April 6, 2022

Story by Marj Locker, Chillicothe Constitution-Tribune

The old saying, the best things are worth waiting for, doesn’t apply when it comes to health screenings. Sometimes waiting too long ends in misfortune.

Ludlow’s Johanne Blackburn, while living in Canada, had a colonoscopy in her early fifties. It was a traumatic experience that involved 15 minutes of pain. She wasn’t put to sleep and pain medications did not work. She was told afterwards that she should repeat the process in five to seven years.

With memories of a very traumatic experience, Johanne wasn’t motivated to repeat it. “Ten years went so fast, I thought it had been seven years,” she related about the length of time between screenings. American doctors prompted her to get screened and were surprised about the methods of her first procedure. She was comforted with the information they shared with her about getting another colonoscopy.

Life got in the way for Johanne. Marc Anderson, her husband, was suffering terminally with rheumatoid arthritis and she was his primary care taker. She put thoughts of a colonoscopy on the back burner. It nearly cost her her life.

In 2013 Johanne began experiencing symptoms that she endured for nearly a year. The symptoms included cramping, sometimes sharp in her abdomen, pale skin and bowel issues. “My skin was green, I couldn’t get any color, especially in the mornings,” she said. She finally scheduled a colonoscopy.

“With regular screenings, we can detect and remove precancerous polyps or catch cancers at a very early stage, reducing colorectal cancer deaths by 60-70 percent,” said Dr. Todd Moore, surgeon at Saint Luke’s Health System.

The results were grim. Stage three aggressive colorectal cancer. Surgery was scheduled immediately. Dr. Todd Moore of Saint. Luke’s Hospital removed a foot of her colon and about a dozen lymph nodes using laparoscopic methods that left small scars. Another medical surprise for Johanne who envisioned a much more invasive course of action.

Eleven chemo treatments followed, although twelve were scheduled. Still caring for her husband Johanne felt she had to take a month off from treatment so she was strong enough to care for Marc. “Skipping a month saved my life. I had lost too much weight,” Johanne theorized. Trying to save her life and care for her ailing husband was taking a toll.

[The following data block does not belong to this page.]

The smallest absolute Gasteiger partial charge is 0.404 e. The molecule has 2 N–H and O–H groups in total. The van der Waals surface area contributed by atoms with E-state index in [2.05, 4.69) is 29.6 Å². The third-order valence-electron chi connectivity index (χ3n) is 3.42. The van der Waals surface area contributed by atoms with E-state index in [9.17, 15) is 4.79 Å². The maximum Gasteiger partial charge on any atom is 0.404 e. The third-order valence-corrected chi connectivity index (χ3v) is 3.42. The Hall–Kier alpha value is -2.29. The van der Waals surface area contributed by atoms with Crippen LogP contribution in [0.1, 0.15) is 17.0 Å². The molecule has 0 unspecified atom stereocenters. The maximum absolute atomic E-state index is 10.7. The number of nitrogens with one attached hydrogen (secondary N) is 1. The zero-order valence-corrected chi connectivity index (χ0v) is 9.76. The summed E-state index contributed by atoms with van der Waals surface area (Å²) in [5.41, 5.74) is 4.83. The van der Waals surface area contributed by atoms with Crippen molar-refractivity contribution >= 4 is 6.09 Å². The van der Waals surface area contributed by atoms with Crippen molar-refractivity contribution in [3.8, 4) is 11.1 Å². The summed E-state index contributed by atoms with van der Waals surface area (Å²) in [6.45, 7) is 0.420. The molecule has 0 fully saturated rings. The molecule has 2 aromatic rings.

“You don’t stop,” Johanne said about life during treatment. She continued, “Marc was my rock, but I couldn’t help him. My sister came to help me. It was like any other challenge. You do what you have to do to survive. Find your strength and go get it.”

Although this tale sounds tragic, there was a silver lining for Johanne. She found many good friends through the process. “The real heros are part of the recovery team. I survived because of research, dedication and care in the hands of my team of doctors and nurses.” To this day she remains good friends with her team.

Johanne said she never cried. She told herself to get over it. She said, “We have the power. The strength is in ourselves.” She related that she is a spiritual person who believes in something higher. This helped her find h e r strength.

She would need that strength. Her husband passed in 2015 and that year a tumor was found in her brain. “It was the only time I was really scared,” she said about the diagnosis. But, things turned out fine when the tumor was non-cancerous. In 2016 it was believed her cancer had returned in three different spots, but Johanne “banked on being fine.”

Fine she was. Three surgeries found that none of the spots had yet produced cancer. Screenings had once again save her life.

Today, Johanne is a different person physically and mentally. “I am much more in the present. I have decided to take control. When things go wrong, it’s not so bad now. I don’t dwell on it. Now I know my strength and I have found grace. I have more empathy for others who are ill and I think good thoughts. Anything is possible.”

Physical changes have also occurred. Johanne eats a more plant based diet, although she does enjoy her fish, chicken and eggs. She works out on a regular basis at Any Time Fitness in Chillicothe with her trainer Travis Darr and reports that she has gained four pounds of muscle mass. For those who know Johanne, she has always been a petite person.

Today this 70 year old is thankful and enjoying her life while tending to sheep, creating art and watching wildlife on a golden pond behind her house. She is an outside person who loves animals and finds comfort hanging out in a barn. She has had no recurrences and goes back yearly for a checkup.

For adults at average risk, the American Cancer Society and U.S. Preventive Services Task Force recommend starting colorectal cancer screenings at age 45. Anyone with a family history of colorectal cancer or a history of polyps should begin screening at age 40 or 10 years before their first-degree relative was diagnosed.

Find your strength. Get screened.

Read the story in the Chillicothe Constitution-Tribune: Finding Strength Within

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